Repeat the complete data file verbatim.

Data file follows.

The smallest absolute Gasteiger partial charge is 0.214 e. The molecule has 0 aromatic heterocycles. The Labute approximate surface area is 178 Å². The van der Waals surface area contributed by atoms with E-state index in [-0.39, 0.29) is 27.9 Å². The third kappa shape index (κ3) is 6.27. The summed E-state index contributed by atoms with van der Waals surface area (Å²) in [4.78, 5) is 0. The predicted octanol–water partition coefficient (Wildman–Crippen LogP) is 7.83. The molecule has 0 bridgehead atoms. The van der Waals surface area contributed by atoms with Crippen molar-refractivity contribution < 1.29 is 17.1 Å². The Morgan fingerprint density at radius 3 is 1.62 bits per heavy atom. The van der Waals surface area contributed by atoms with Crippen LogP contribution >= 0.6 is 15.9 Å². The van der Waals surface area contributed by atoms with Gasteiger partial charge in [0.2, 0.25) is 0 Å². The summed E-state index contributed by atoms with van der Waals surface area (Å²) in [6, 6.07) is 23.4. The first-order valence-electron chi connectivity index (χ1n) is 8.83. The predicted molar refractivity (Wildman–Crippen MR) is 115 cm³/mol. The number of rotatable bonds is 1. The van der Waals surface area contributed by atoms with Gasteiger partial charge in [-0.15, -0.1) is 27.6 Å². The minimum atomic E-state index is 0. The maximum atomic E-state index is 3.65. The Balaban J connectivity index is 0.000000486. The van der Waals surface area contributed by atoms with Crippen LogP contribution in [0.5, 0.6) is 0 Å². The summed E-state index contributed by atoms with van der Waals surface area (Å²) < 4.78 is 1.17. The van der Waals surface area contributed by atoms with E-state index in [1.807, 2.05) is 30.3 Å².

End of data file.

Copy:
The smallest absolute Gasteiger partial charge is 0.214 e. The molecule has 0 aromatic heterocycles. The Labute approximate surface area is 178 Å². The van der Waals surface area contributed by atoms with E-state index in [-0.39, 0.29) is 27.9 Å². The third kappa shape index (κ3) is 6.27. The summed E-state index contributed by atoms with van der Waals surface area (Å²) in [4.78, 5) is 0. The predicted octanol–water partition coefficient (Wildman–Crippen LogP) is 7.83. The molecule has 0 bridgehead atoms. The van der Waals surface area contributed by atoms with Crippen molar-refractivity contribution < 1.29 is 17.1 Å². The Morgan fingerprint density at radius 3 is 1.62 bits per heavy atom. The van der Waals surface area contributed by atoms with Crippen LogP contribution >= 0.6 is 15.9 Å². The van der Waals surface area contributed by atoms with Gasteiger partial charge in [0.2, 0.25) is 0 Å². The summed E-state index contributed by atoms with van der Waals surface area (Å²) in [6, 6.07) is 23.4. The first-order valence-electron chi connectivity index (χ1n) is 8.83. The predicted molar refractivity (Wildman–Crippen MR) is 115 cm³/mol. The number of rotatable bonds is 1. The van der Waals surface area contributed by atoms with Gasteiger partial charge in [-0.15, -0.1) is 27.6 Å². The minimum atomic E-state index is 0. The maximum atomic E-state index is 3.65. The Balaban J connectivity index is 0.000000486. The van der Waals surface area contributed by atoms with Crippen LogP contribution in [0.5, 0.6) is 0 Å². The summed E-state index contributed by atoms with van der Waals surface area (Å²) < 4.78 is 1.17. The van der Waals surface area contributed by atoms with E-state index in [1.807, 2.05) is 30.3 Å².